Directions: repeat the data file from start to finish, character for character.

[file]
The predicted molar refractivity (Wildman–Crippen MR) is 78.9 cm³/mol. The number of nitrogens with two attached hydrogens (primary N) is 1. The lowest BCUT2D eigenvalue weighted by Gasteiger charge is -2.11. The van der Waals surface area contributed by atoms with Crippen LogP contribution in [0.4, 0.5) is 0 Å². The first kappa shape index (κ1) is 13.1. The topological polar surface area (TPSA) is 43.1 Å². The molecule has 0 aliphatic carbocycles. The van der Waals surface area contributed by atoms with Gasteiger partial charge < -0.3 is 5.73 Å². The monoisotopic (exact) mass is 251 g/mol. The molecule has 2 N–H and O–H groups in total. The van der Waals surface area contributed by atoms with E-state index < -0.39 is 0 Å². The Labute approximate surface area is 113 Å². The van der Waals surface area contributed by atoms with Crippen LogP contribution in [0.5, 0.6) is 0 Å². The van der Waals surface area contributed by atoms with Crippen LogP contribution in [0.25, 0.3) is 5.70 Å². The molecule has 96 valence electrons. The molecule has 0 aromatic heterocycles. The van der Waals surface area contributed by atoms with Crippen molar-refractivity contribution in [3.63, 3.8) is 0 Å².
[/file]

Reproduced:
The predicted molar refractivity (Wildman–Crippen MR) is 78.9 cm³/mol. The number of nitrogens with two attached hydrogens (primary N) is 1. The lowest BCUT2D eigenvalue weighted by Gasteiger charge is -2.11. The van der Waals surface area contributed by atoms with Crippen LogP contribution in [0.4, 0.5) is 0 Å². The first kappa shape index (κ1) is 13.1. The topological polar surface area (TPSA) is 43.1 Å². The molecule has 0 aliphatic carbocycles. The van der Waals surface area contributed by atoms with Gasteiger partial charge < -0.3 is 5.73 Å². The monoisotopic (exact) mass is 251 g/mol. The molecule has 2 N–H and O–H groups in total. The van der Waals surface area contributed by atoms with E-state index < -0.39 is 0 Å². The Labute approximate surface area is 113 Å². The van der Waals surface area contributed by atoms with Crippen LogP contribution in [0.5, 0.6) is 0 Å². The van der Waals surface area contributed by atoms with Crippen LogP contribution in [0.25, 0.3) is 5.70 Å². The molecule has 96 valence electrons. The molecule has 0 aromatic heterocycles. The van der Waals surface area contributed by atoms with Crippen molar-refractivity contribution in [3.63, 3.8) is 0 Å².